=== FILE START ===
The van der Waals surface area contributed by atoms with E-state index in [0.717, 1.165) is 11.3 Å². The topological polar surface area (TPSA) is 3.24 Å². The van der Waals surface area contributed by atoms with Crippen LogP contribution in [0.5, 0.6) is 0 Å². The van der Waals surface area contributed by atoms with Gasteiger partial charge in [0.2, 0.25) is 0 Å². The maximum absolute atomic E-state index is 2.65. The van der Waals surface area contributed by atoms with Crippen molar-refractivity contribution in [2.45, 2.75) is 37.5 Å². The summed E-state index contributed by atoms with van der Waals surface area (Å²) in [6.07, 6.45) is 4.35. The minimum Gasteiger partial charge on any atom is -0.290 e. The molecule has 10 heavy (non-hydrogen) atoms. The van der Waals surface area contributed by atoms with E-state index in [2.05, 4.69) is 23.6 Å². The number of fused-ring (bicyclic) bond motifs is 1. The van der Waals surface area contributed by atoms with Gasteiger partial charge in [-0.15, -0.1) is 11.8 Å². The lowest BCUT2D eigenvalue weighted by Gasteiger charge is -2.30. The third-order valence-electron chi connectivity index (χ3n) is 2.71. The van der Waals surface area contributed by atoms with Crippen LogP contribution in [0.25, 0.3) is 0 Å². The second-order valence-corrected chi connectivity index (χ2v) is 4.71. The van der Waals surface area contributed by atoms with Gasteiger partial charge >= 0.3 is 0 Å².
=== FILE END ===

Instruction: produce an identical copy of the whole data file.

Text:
The van der Waals surface area contributed by atoms with E-state index in [0.717, 1.165) is 11.3 Å². The topological polar surface area (TPSA) is 3.24 Å². The van der Waals surface area contributed by atoms with Crippen LogP contribution in [0.5, 0.6) is 0 Å². The van der Waals surface area contributed by atoms with Gasteiger partial charge in [0.2, 0.25) is 0 Å². The maximum absolute atomic E-state index is 2.65. The van der Waals surface area contributed by atoms with Crippen molar-refractivity contribution in [2.45, 2.75) is 37.5 Å². The summed E-state index contributed by atoms with van der Waals surface area (Å²) in [6.07, 6.45) is 4.35. The minimum Gasteiger partial charge on any atom is -0.290 e. The molecule has 10 heavy (non-hydrogen) atoms. The van der Waals surface area contributed by atoms with E-state index in [2.05, 4.69) is 23.6 Å². The number of fused-ring (bicyclic) bond motifs is 1. The van der Waals surface area contributed by atoms with Gasteiger partial charge in [-0.15, -0.1) is 11.8 Å². The lowest BCUT2D eigenvalue weighted by Gasteiger charge is -2.30. The third-order valence-electron chi connectivity index (χ3n) is 2.71. The van der Waals surface area contributed by atoms with Crippen LogP contribution in [0.25, 0.3) is 0 Å². The second-order valence-corrected chi connectivity index (χ2v) is 4.71. The van der Waals surface area contributed by atoms with Gasteiger partial charge >= 0.3 is 0 Å².